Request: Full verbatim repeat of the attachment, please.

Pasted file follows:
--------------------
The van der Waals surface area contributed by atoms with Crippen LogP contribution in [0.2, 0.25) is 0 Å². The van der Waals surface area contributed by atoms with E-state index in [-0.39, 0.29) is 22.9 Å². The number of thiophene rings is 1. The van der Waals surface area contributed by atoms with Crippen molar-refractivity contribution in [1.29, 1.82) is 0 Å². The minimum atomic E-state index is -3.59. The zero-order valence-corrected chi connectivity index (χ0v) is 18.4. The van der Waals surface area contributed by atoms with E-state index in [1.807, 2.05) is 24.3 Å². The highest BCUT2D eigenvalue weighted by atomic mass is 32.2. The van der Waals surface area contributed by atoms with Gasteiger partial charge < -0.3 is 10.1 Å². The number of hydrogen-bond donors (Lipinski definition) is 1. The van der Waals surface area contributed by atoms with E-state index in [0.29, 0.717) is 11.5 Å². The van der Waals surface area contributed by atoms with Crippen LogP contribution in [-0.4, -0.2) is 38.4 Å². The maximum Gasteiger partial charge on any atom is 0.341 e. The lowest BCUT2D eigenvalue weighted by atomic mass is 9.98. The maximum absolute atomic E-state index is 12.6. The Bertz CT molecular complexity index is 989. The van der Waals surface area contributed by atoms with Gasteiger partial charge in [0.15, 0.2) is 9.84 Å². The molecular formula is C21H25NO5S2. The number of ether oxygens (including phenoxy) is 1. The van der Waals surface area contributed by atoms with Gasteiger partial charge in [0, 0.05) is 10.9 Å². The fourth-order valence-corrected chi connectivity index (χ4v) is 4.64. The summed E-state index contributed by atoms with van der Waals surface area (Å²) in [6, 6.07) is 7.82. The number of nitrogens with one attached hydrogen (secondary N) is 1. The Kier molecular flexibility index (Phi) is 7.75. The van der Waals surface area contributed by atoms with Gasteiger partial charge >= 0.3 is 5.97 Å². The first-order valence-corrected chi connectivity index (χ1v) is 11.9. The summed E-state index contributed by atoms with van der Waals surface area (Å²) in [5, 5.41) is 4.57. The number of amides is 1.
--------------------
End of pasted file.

The van der Waals surface area contributed by atoms with Crippen LogP contribution in [0.2, 0.25) is 0 Å². The van der Waals surface area contributed by atoms with E-state index in [-0.39, 0.29) is 22.9 Å². The number of thiophene rings is 1. The van der Waals surface area contributed by atoms with Crippen molar-refractivity contribution in [1.29, 1.82) is 0 Å². The minimum atomic E-state index is -3.59. The zero-order valence-corrected chi connectivity index (χ0v) is 18.4. The van der Waals surface area contributed by atoms with E-state index in [1.807, 2.05) is 24.3 Å². The highest BCUT2D eigenvalue weighted by atomic mass is 32.2. The van der Waals surface area contributed by atoms with Gasteiger partial charge < -0.3 is 10.1 Å². The number of hydrogen-bond donors (Lipinski definition) is 1. The van der Waals surface area contributed by atoms with E-state index in [0.29, 0.717) is 11.5 Å². The van der Waals surface area contributed by atoms with Crippen LogP contribution in [-0.4, -0.2) is 38.4 Å². The maximum Gasteiger partial charge on any atom is 0.341 e. The lowest BCUT2D eigenvalue weighted by atomic mass is 9.98. The maximum absolute atomic E-state index is 12.6. The Bertz CT molecular complexity index is 989. The van der Waals surface area contributed by atoms with Gasteiger partial charge in [0.15, 0.2) is 9.84 Å². The molecular formula is C21H25NO5S2. The number of ether oxygens (including phenoxy) is 1. The van der Waals surface area contributed by atoms with Gasteiger partial charge in [0, 0.05) is 10.9 Å². The fourth-order valence-corrected chi connectivity index (χ4v) is 4.64. The summed E-state index contributed by atoms with van der Waals surface area (Å²) in [6, 6.07) is 7.82. The number of nitrogens with one attached hydrogen (secondary N) is 1. The Kier molecular flexibility index (Phi) is 7.75. The van der Waals surface area contributed by atoms with Gasteiger partial charge >= 0.3 is 5.97 Å². The first-order valence-corrected chi connectivity index (χ1v) is 11.9. The summed E-state index contributed by atoms with van der Waals surface area (Å²) in [5, 5.41) is 4.57. The number of amides is 1.